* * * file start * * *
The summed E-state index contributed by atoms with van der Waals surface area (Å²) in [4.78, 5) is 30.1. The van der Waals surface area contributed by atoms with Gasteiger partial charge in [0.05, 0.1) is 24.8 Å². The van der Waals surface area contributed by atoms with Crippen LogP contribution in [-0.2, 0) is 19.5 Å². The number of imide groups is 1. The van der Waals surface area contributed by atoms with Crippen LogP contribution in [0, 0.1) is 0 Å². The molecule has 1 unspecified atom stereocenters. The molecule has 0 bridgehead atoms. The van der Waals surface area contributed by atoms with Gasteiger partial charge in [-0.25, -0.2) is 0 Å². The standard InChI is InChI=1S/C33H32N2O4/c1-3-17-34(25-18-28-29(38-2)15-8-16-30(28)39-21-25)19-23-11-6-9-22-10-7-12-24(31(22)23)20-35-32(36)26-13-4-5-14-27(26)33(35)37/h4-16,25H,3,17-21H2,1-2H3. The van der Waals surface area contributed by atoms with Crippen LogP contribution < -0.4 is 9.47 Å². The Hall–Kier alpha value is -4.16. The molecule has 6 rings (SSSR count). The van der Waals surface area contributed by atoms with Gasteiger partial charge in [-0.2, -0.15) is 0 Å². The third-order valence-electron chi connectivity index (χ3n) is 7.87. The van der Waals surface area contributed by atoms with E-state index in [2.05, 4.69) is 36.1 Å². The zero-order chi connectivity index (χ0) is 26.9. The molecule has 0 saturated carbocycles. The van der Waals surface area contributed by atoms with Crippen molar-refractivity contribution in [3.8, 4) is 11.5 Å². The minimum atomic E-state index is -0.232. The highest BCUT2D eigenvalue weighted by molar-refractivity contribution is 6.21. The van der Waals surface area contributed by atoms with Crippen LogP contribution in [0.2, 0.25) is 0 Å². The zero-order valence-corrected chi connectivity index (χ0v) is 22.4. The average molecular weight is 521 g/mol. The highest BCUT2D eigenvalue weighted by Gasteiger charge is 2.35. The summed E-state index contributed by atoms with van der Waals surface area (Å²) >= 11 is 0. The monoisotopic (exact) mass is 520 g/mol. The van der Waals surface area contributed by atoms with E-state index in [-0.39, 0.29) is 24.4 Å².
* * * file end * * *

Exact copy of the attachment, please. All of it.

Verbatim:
The summed E-state index contributed by atoms with van der Waals surface area (Å²) in [4.78, 5) is 30.1. The van der Waals surface area contributed by atoms with Gasteiger partial charge in [0.05, 0.1) is 24.8 Å². The van der Waals surface area contributed by atoms with Crippen LogP contribution in [-0.2, 0) is 19.5 Å². The number of imide groups is 1. The van der Waals surface area contributed by atoms with Crippen LogP contribution in [0, 0.1) is 0 Å². The molecule has 1 unspecified atom stereocenters. The molecule has 0 bridgehead atoms. The van der Waals surface area contributed by atoms with Gasteiger partial charge in [-0.25, -0.2) is 0 Å². The standard InChI is InChI=1S/C33H32N2O4/c1-3-17-34(25-18-28-29(38-2)15-8-16-30(28)39-21-25)19-23-11-6-9-22-10-7-12-24(31(22)23)20-35-32(36)26-13-4-5-14-27(26)33(35)37/h4-16,25H,3,17-21H2,1-2H3. The van der Waals surface area contributed by atoms with Crippen LogP contribution < -0.4 is 9.47 Å². The Hall–Kier alpha value is -4.16. The molecule has 6 rings (SSSR count). The van der Waals surface area contributed by atoms with Gasteiger partial charge in [-0.2, -0.15) is 0 Å². The third-order valence-electron chi connectivity index (χ3n) is 7.87. The van der Waals surface area contributed by atoms with E-state index in [2.05, 4.69) is 36.1 Å². The zero-order chi connectivity index (χ0) is 26.9. The molecule has 0 saturated carbocycles. The van der Waals surface area contributed by atoms with Crippen molar-refractivity contribution in [3.8, 4) is 11.5 Å². The minimum atomic E-state index is -0.232. The highest BCUT2D eigenvalue weighted by molar-refractivity contribution is 6.21. The van der Waals surface area contributed by atoms with Crippen LogP contribution in [0.2, 0.25) is 0 Å². The zero-order valence-corrected chi connectivity index (χ0v) is 22.4. The average molecular weight is 521 g/mol. The highest BCUT2D eigenvalue weighted by Gasteiger charge is 2.35. The summed E-state index contributed by atoms with van der Waals surface area (Å²) >= 11 is 0. The monoisotopic (exact) mass is 520 g/mol. The van der Waals surface area contributed by atoms with E-state index in [-0.39, 0.29) is 24.4 Å².